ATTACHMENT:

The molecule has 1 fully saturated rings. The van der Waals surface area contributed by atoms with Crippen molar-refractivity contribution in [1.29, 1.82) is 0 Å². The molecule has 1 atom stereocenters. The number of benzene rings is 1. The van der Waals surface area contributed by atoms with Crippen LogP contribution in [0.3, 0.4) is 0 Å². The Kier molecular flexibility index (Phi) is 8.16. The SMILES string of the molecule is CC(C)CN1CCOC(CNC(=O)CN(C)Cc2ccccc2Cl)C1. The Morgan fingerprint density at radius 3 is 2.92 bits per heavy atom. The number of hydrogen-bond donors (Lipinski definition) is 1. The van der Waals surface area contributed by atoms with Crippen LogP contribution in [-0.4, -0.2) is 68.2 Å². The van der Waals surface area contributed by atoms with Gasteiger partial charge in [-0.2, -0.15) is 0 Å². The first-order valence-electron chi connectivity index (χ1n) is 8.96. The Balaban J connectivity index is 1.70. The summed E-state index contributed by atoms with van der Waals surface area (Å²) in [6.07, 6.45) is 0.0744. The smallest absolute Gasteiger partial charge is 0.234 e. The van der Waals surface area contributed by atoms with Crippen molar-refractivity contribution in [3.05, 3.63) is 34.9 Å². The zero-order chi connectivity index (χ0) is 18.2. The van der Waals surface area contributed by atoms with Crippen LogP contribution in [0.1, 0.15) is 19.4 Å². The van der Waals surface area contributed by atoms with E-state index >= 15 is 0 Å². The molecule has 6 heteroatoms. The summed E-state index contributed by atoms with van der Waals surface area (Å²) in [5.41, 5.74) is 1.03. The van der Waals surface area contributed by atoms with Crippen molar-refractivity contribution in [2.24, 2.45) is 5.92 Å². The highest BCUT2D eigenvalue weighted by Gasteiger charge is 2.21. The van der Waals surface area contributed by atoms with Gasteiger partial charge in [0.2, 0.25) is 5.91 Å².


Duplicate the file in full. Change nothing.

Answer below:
The molecule has 1 fully saturated rings. The van der Waals surface area contributed by atoms with Crippen molar-refractivity contribution in [1.29, 1.82) is 0 Å². The molecule has 1 atom stereocenters. The number of benzene rings is 1. The van der Waals surface area contributed by atoms with Crippen LogP contribution in [0.3, 0.4) is 0 Å². The Kier molecular flexibility index (Phi) is 8.16. The SMILES string of the molecule is CC(C)CN1CCOC(CNC(=O)CN(C)Cc2ccccc2Cl)C1. The Morgan fingerprint density at radius 3 is 2.92 bits per heavy atom. The number of hydrogen-bond donors (Lipinski definition) is 1. The van der Waals surface area contributed by atoms with Crippen LogP contribution in [-0.4, -0.2) is 68.2 Å². The van der Waals surface area contributed by atoms with Gasteiger partial charge in [-0.2, -0.15) is 0 Å². The first-order valence-electron chi connectivity index (χ1n) is 8.96. The Balaban J connectivity index is 1.70. The summed E-state index contributed by atoms with van der Waals surface area (Å²) in [6.07, 6.45) is 0.0744. The smallest absolute Gasteiger partial charge is 0.234 e. The van der Waals surface area contributed by atoms with Crippen molar-refractivity contribution in [3.05, 3.63) is 34.9 Å². The zero-order chi connectivity index (χ0) is 18.2. The van der Waals surface area contributed by atoms with Crippen LogP contribution in [0.1, 0.15) is 19.4 Å². The van der Waals surface area contributed by atoms with E-state index >= 15 is 0 Å². The molecule has 6 heteroatoms. The summed E-state index contributed by atoms with van der Waals surface area (Å²) in [5.41, 5.74) is 1.03. The van der Waals surface area contributed by atoms with Crippen molar-refractivity contribution in [2.24, 2.45) is 5.92 Å². The highest BCUT2D eigenvalue weighted by Gasteiger charge is 2.21. The van der Waals surface area contributed by atoms with Gasteiger partial charge in [0.2, 0.25) is 5.91 Å².